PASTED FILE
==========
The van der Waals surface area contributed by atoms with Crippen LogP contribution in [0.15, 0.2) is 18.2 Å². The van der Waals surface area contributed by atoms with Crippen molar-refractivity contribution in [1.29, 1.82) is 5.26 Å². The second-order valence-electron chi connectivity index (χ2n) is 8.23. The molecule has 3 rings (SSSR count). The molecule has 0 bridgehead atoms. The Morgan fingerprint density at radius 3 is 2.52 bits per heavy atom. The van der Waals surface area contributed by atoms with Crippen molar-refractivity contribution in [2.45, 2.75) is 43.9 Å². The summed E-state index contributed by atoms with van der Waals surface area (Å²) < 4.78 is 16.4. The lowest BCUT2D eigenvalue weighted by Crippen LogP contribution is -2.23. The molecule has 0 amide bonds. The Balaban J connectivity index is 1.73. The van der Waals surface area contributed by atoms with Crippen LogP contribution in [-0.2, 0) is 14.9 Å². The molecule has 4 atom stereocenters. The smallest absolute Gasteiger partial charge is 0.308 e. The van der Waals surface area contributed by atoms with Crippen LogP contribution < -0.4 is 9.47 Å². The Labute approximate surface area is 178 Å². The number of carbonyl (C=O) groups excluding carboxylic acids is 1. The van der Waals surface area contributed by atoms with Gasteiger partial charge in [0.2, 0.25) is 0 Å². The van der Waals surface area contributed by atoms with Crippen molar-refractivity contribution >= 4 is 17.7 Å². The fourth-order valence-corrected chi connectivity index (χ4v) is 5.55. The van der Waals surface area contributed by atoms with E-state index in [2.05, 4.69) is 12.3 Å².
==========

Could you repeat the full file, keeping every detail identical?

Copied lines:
The van der Waals surface area contributed by atoms with Crippen LogP contribution in [0.15, 0.2) is 18.2 Å². The van der Waals surface area contributed by atoms with Crippen molar-refractivity contribution in [1.29, 1.82) is 5.26 Å². The second-order valence-electron chi connectivity index (χ2n) is 8.23. The molecule has 3 rings (SSSR count). The molecule has 0 bridgehead atoms. The Morgan fingerprint density at radius 3 is 2.52 bits per heavy atom. The van der Waals surface area contributed by atoms with Crippen molar-refractivity contribution in [2.45, 2.75) is 43.9 Å². The summed E-state index contributed by atoms with van der Waals surface area (Å²) < 4.78 is 16.4. The lowest BCUT2D eigenvalue weighted by Crippen LogP contribution is -2.23. The molecule has 0 amide bonds. The Balaban J connectivity index is 1.73. The van der Waals surface area contributed by atoms with Crippen LogP contribution in [-0.2, 0) is 14.9 Å². The molecule has 4 atom stereocenters. The smallest absolute Gasteiger partial charge is 0.308 e. The van der Waals surface area contributed by atoms with Crippen LogP contribution < -0.4 is 9.47 Å². The Labute approximate surface area is 178 Å². The number of carbonyl (C=O) groups excluding carboxylic acids is 1. The van der Waals surface area contributed by atoms with Gasteiger partial charge in [0.2, 0.25) is 0 Å². The van der Waals surface area contributed by atoms with Crippen molar-refractivity contribution >= 4 is 17.7 Å². The fourth-order valence-corrected chi connectivity index (χ4v) is 5.55. The van der Waals surface area contributed by atoms with E-state index in [2.05, 4.69) is 12.3 Å².